It’s not often that I’m so drawn into a novel that I can’t put it down. In fact, I don’t remember the last time that happened. Now I’m reading The Girl You Left Behind by Jojo Moyes, and I find myself thinking about it constantly.
This woman can tell a story, and she can write a sentence and a paragraph and handle dialogue. And by god, she can plot. The Girl You Left Behind is half historical and half contemporary, set in France and England. That’s pretty difficult to pull off, but she does it effortlessly.
I read Me Before You first (also a great title) and that was very good, thought provoking and sad and not-sad all at once, but The Girl You Left Behind is a step beyond. Moyes has more of a backlist, and I’m going to be reading whatever there is to read straight away.
I’m not going to review either novel here, not now, because I haven’t finished The Girl You Left Behind yet and also because I need to think about it for a while. But I wanted to say this. It’s good to come across a storyteller who can handle both extremes of emotion and the high and low points of experience so deftly. There is sorrow here, of the deepest and most moving kind, and a bone-deep understanding of what it is to lose someone you love. There is also new love and friendship and animosity and fear. On a couple of occasions things come close to — but don’t quite cross — the line into too much.
The historical half of the story is set in France during WWI, which is a little out of the ordinary because that war is far less visited in fiction these days than its follow-up. It is also of special interest to me because it was so central to Homestead and I studied it for a long time. The characters in the first part of The Girl You Left Behind are very well drawn and evocative, but it’s the second half of the novel that really has grabbed me.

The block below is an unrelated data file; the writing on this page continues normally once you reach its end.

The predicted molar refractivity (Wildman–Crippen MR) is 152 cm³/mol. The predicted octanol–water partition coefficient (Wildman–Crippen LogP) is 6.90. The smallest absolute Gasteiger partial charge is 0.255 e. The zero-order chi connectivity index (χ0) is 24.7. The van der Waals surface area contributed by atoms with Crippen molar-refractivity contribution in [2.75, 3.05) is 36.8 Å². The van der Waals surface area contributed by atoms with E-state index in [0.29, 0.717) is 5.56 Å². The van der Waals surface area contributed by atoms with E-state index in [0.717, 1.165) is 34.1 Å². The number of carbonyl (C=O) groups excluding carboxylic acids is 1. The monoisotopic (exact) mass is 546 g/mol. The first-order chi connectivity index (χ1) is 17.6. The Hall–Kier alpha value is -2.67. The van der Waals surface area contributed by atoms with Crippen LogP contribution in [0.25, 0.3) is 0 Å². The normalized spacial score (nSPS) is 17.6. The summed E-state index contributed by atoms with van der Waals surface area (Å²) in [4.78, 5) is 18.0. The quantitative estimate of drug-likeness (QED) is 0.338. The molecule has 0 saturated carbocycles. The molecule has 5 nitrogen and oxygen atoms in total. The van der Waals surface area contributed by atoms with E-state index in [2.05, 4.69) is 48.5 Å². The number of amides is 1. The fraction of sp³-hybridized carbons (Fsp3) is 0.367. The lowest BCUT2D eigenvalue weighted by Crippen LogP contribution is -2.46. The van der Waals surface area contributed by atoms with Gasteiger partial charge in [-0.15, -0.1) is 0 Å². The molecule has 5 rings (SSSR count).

I haven’t read any reviews because I didn’t want to be influenced, but my guess is that Moyes will be compared to Jodi Picoult and Jacquelyn Mitchard, because in each of Moyes’ novels there’s an unusual premise or backstory built around a difficult or controversial ethical issue. Picoult runs hot and cold for me; in my opinion, Mitchard is the far better writer. And I think the same can be said of Moyes. It won’t be clear until she’s got a larger body of work, which I hope is forthcoming.
Thanks for drawing these to my attention – the historical setting of “The Girl You Left Behind” is enough to draw me in and I’ll be adding it to my Kobo tonight. Have you read Pat Barker’s “Regeneration” trilogy, set in the First World War? She writes beautifully and unflinchingly on a myriad of topics to do with the war, including women’s liberation, homosexuality, poetry, and the notion of bravery and leadership in war time.
Hi Meredith — Yes, I read Pat Barker’s trilogy some time ago and remember being very moved by it. Probably could do with a re-read. I’m always on the lookout for fiction set in WWI — another one I really loved was A Soldier of the Great War, by Mark Helprin.
I enjoyed “A Soldier of the Great War” too. David Malouf’s “Fly Away Peter” is a great read, albeit that it’s set in Australia and Gallipoli rather than the Western Front. So is “1915” by Roger MacDonald (also Australian and concerned with Gallipoli).